Advanced SCDs vs. Type 2 SCDs: a Cost/Benefit Analysis
Kimball and Ross refer to “rapidly changing monster dimension(s)” i.e. “multi-million row dimension tables” (p.54), and recommend the use of “mini-dimensions” to manage them. Mini-dimensions – which are what distinguish types 4, 5 and 6 SCDs from type 2 SCDs – are created by splitting a set of frequently changing columns from monster dimensions and storing them in a separate table. Although Kimball and Ross avoid mentioning the reason for using mini-dimension SCDs rather than type 2 SCDs, the very term “monster dimension” makes it clear what this intended benefit is. It is the ability to store the same information as type 2 SCDs, but in a smaller amount of space, thus saving on storage costs.
To assess the value of mini-dimension SCDs, let’s look at a cost/benefit analysis.
Suppose a monster dimension (MD-X) starts out (before any history is accumulated) as ten million five-hundred-byte rows. That’s five billion bytes. A terabyte is a thousand billion bytes, so MD-X takes up half a percent of a terabyte. No matter how high in the on-line storage hierarchy MD-X is placed, half of one percent of a terabyte is not going to be very expensive.
Now let’s assume that half the rows in this table fully change every day, and that we are using type 2 SCDs, making a new copy of the entire row each time it changes. Over the course of ten years, say, this monster dimension grows from ten million rows to ten million plus an additional five million rows every day for 3,650 days. That’s a total of over eighteen billion rows. At five hundred bytes per row, the storage required for this rapidly changing type 2 SCD monster dimension is 9.13 terabytes.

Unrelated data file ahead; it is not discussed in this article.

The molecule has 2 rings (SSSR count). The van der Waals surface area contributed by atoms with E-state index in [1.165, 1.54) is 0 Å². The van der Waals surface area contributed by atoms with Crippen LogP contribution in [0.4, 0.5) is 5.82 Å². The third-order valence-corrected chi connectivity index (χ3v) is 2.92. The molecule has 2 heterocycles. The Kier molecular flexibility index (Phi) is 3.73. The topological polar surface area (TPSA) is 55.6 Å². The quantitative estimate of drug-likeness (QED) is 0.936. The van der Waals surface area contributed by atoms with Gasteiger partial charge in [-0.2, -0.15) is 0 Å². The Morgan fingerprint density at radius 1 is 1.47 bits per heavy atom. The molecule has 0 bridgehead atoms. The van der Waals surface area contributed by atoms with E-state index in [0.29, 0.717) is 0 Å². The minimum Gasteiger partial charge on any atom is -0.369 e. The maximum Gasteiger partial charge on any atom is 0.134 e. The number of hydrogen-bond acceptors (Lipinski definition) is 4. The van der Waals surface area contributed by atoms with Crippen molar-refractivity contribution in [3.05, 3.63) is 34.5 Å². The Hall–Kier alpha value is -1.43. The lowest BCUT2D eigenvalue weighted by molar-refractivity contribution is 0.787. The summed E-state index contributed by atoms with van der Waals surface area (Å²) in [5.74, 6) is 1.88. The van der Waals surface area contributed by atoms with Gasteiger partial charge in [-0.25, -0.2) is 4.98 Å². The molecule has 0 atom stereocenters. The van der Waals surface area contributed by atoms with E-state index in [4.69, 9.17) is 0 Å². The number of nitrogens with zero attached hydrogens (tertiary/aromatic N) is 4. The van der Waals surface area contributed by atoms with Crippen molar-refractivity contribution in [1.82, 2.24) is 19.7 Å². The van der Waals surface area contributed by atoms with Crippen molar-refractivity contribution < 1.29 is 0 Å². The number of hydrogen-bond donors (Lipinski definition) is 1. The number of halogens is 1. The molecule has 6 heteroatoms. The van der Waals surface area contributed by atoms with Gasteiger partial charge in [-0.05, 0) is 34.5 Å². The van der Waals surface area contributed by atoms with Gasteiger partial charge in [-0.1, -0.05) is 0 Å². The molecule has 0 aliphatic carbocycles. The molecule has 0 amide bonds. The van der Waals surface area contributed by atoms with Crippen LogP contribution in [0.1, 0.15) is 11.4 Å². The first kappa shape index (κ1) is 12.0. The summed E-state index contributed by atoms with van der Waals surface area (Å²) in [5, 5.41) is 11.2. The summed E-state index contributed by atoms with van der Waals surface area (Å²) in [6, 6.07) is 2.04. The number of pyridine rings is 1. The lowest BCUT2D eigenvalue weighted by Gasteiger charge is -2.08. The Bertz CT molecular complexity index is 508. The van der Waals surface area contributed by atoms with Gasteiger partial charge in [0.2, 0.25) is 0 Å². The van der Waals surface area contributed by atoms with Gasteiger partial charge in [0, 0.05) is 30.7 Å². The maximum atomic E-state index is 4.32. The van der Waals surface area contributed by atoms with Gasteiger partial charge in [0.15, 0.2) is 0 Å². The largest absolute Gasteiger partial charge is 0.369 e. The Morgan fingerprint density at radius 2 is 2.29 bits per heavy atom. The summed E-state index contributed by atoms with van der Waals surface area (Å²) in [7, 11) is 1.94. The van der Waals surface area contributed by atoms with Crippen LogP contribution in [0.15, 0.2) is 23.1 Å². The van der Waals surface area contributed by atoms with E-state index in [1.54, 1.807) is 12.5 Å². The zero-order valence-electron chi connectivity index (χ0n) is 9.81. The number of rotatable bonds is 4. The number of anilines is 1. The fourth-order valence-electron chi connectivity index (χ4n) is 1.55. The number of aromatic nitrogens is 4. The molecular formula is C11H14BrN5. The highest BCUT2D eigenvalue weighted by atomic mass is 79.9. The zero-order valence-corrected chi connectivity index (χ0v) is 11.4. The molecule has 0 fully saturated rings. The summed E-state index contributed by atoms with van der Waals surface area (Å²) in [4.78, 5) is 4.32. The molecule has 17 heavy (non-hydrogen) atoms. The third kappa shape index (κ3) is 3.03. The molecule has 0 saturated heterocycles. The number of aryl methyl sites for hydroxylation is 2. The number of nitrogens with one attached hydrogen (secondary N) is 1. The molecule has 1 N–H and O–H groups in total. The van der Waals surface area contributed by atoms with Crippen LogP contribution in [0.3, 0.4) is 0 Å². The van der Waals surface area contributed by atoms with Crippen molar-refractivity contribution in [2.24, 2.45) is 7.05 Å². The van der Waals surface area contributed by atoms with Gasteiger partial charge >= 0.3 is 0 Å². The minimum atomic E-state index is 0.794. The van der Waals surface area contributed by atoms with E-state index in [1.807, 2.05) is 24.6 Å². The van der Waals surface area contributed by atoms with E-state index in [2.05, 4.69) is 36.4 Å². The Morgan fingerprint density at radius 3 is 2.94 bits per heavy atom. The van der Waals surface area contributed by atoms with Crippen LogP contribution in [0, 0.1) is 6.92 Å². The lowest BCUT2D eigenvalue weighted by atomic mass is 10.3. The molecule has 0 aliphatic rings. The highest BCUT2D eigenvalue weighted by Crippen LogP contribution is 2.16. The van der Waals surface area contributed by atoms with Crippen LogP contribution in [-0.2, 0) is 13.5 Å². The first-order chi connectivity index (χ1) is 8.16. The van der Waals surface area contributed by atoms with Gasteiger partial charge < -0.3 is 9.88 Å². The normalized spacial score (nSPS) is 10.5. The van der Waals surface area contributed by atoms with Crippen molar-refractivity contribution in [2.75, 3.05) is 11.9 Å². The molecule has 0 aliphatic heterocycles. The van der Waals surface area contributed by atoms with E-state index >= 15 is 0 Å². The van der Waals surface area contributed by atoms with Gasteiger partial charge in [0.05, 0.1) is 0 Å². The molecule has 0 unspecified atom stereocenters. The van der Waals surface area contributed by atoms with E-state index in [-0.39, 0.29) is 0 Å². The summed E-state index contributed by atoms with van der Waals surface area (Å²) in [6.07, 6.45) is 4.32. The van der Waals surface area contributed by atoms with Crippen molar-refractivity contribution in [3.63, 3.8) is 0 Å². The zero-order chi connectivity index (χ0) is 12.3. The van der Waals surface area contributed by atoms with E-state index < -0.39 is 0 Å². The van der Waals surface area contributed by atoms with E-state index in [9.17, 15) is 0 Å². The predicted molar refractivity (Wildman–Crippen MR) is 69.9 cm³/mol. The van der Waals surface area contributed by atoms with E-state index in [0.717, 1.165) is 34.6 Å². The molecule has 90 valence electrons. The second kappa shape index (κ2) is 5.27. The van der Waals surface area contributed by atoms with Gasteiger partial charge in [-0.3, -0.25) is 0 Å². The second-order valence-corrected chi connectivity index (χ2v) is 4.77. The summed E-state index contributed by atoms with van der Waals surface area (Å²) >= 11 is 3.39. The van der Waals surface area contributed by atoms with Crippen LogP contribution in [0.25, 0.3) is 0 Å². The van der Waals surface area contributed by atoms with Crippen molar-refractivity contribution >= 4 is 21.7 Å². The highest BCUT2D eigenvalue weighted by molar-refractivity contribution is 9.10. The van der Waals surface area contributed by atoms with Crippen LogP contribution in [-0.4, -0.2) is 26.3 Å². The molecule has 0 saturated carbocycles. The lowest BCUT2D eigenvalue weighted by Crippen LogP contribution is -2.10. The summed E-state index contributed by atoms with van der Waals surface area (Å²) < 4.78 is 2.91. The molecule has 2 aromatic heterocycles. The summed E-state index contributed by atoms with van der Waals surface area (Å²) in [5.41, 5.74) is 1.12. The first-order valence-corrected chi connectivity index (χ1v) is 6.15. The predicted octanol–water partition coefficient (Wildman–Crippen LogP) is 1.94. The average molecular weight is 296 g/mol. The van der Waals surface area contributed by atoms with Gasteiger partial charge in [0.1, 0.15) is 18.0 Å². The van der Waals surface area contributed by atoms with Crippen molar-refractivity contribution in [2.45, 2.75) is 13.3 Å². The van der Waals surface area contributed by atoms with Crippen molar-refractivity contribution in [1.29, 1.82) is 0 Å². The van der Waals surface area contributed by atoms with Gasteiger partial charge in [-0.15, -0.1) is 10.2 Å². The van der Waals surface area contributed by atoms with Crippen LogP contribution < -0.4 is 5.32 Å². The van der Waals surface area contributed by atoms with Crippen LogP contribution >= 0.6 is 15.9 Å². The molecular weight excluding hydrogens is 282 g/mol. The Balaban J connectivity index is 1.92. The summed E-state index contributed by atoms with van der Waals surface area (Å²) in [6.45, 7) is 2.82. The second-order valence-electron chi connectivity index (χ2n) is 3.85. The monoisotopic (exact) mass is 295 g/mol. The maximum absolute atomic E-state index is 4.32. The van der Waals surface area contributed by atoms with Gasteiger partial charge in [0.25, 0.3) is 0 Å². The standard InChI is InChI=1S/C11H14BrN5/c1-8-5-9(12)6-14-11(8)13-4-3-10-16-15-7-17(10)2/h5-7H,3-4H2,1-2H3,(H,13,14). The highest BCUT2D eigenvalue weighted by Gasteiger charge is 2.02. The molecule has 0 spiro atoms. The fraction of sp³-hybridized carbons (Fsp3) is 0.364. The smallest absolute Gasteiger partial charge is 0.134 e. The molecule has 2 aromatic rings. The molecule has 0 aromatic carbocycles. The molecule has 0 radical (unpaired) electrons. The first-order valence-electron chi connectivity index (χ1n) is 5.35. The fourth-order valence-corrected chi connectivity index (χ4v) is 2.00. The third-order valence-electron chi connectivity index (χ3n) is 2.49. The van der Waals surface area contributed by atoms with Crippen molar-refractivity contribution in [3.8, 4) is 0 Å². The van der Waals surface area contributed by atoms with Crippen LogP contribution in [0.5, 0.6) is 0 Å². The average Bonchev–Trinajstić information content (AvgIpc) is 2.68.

Even if none of this full ten year’s worth of data is archived, 9.13 terabytes is no longer a prohibitively expensive amount of data to keep on-line. Indeed, it is a small amount of data compared to the storage requirements for many fact tables, and an insignificant amount of data compared to the storage requirements for non-character-set data and for Big Data. Using non-type 2 SCDs is like responding to a requirement to reduce warehouse costs by rearranging the items on a few shelves in the back corner of the warehouse.
So let’s see how much we do save in storage costs by using a mini-dimension. Because we are using a mini-dimension, the only columns that will not be split out into the mini-dimension are those that won’t change, or those for which only current values are required. A generous assumption would be that twenty percent of the columns of MD-X are like this.
So we assume that ten million four hundred byte rows of MD-X are split off into a mini-dimension, (MD-X2). This leaves ten million one-hundred-byte rows in a type 0 and/or type 1 vertically truncated MD-X (MD-X1).
History now begins to be recorded in MD-X2. It is accumulated at the rate of five million rows each day, for an assumed ten years. This results in a storage requirement for 7.3 terabytes for the mini-dimension. For MD-X1, the storage requirement is for one-half of one percent of a terabyte, so we still have 7.3 terabytes as the estimate for storage requirements when using the mini-dimension technique.
So using a mini-dimension, instead of a type 2 SCD, saves us 1.83 terabytes of storage.
What, then, are the incremental development costs for using an advanced SCD rather than a type 2 SCD? These costs will include the incremental costs incurred during designing, coding, testing, documenting, implementing and supporting a mini-dimension SCD.
To make the numbers as favorable as possible for the mini-dimension approach while remaining at least marginally realistic, let’s say that the incremental cost for a mini-dimension SCD over that of a type 2 SCD is minimal – say a single man-week. This is the incremental cost associated with vertically partitioning the original dimension, possibly adding an outrigger to the base dimension, and writing the retrieval logic to join rows from a non-historical MD-X1 and an historical MD-X2. Using a conservative loaded man-hour cost of $150, that’s $6,000.
Kimball and Ross, to manage this monster dimension, would have us spend $6,000 to save less than two terabytes of storage.